The steps take us up another 250 metres (800 feet) or so in a little less linear distance and we turn left to walk around the summit of Grey Knotts when we see a couple of blue anoraks making their way along the track some quarter of a mile away. It is still too early to be definitive but we do know they’re in blue.
The wind is quite strong up here and the clouds are shrouding some of the peaks so their timing is excellent, another hour and we could all have been walking in thick cloud that’s disorienting and grim. It could also have meant we’d walk past each other only a few metres apart and not know.
Otto sees me first but his face lights up and he grins from ear to ear when he spots Cecilia, it’s not quite slow motion running into each other’s arms but I think we’re all delighted and Kathy joins in too. It’s a great moment and one that will stay with us for life.
Although it was planned, there was significant chance that we would miss each other by virtue of detour or weather or both – but we didn’t…to say we’re pleased is an understatement and the walk down is done with a spring in the step and seems to be seconds rather than over an hour and even the start of the cloud and rain doesn’t dampen our spirit.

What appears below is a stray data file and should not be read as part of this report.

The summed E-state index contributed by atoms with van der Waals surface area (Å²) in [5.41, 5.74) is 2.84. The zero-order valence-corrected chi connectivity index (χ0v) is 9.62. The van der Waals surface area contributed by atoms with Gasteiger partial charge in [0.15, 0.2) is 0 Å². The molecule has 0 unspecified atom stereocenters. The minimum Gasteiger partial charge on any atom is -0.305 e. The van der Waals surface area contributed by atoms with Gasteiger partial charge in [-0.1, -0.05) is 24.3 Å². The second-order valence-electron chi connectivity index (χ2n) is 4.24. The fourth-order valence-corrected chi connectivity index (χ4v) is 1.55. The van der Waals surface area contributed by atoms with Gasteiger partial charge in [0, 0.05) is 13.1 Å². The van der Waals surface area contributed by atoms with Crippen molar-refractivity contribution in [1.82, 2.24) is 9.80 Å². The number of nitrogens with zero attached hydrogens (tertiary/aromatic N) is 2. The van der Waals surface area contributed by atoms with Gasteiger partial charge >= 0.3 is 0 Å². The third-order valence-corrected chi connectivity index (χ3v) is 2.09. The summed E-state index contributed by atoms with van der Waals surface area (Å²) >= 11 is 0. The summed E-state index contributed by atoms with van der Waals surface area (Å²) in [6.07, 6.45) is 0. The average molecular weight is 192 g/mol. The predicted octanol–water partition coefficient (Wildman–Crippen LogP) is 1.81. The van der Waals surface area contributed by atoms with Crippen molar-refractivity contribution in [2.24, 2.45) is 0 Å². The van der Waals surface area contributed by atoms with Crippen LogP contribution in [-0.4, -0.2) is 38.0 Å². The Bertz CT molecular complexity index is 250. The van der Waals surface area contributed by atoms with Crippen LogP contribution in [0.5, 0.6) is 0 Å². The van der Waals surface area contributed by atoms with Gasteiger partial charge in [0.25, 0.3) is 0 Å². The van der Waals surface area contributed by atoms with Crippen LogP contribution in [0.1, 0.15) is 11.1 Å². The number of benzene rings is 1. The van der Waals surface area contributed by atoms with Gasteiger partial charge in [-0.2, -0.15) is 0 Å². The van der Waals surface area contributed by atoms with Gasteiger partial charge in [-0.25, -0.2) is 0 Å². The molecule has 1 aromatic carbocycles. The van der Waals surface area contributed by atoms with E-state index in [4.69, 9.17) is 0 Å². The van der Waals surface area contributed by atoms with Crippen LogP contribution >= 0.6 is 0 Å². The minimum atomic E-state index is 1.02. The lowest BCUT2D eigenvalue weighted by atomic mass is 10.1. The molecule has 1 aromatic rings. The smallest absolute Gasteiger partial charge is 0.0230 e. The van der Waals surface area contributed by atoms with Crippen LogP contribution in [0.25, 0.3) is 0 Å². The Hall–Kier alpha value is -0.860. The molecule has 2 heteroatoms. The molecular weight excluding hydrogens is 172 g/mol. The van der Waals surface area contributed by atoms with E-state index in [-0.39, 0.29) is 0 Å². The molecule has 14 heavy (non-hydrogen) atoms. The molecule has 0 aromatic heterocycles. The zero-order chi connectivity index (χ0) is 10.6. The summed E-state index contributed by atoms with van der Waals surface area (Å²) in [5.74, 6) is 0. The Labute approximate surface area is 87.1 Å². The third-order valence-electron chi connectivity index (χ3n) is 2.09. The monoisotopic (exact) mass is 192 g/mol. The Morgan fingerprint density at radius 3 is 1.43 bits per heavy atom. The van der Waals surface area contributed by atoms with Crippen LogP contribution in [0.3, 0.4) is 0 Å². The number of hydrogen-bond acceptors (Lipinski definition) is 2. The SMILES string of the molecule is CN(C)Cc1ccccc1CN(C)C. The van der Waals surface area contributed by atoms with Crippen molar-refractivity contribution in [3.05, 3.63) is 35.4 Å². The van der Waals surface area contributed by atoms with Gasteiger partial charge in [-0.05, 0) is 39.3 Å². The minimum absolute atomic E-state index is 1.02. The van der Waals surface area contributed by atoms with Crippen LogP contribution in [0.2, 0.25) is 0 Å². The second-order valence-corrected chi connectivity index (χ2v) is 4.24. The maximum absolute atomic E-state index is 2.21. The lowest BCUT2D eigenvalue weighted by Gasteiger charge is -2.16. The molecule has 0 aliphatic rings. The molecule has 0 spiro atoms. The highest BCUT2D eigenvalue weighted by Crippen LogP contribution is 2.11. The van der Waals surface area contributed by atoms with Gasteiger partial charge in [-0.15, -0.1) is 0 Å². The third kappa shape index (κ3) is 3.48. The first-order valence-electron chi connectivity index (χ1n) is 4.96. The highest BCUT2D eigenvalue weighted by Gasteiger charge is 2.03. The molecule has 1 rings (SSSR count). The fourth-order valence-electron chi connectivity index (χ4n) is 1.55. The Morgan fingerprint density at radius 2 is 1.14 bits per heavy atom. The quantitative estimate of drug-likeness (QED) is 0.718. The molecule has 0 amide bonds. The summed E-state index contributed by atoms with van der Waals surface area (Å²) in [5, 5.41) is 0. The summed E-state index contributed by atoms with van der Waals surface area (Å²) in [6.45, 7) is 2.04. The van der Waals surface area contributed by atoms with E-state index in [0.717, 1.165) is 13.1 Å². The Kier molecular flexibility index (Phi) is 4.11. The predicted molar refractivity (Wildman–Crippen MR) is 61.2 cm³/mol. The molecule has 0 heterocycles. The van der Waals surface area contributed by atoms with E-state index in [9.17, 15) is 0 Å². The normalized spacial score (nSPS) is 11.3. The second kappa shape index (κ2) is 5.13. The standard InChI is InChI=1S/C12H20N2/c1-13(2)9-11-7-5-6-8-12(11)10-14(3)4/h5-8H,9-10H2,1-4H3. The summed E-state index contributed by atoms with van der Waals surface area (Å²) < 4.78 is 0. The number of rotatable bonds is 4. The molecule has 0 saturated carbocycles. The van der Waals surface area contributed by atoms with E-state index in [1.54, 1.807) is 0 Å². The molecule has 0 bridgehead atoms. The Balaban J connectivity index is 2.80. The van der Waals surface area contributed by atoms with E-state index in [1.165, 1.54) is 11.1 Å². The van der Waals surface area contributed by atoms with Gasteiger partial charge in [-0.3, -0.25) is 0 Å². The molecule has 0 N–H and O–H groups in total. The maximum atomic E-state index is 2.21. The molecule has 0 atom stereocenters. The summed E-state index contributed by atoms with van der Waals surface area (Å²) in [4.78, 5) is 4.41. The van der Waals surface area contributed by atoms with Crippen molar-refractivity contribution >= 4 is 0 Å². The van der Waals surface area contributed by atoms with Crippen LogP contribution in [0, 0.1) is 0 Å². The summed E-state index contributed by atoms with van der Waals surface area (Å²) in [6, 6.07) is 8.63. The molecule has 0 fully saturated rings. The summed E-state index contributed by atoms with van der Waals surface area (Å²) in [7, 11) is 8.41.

Thanks, Kathy and Otto, you’re a pair of stars and coming with us for the trip to Keswick is well beyond the call of duty after the walk you just did. We’ll join you on other sectors of the walk as you enter Yorkshire.
Our two days in Santiago de Compostela can be found by clicking the picture below (it’s worth a read and the photos are nice too):
Enjoy the snaps and take care – G..x
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This is life after an Abdominal Aortic Aneurysm open repair. Don’t be afraid of the operation, it set me free. Please be encouraged and inspired to walk, it’s liberating.
You can read about it here: http://www.yorkshireramblings.com/short-stay-hospital/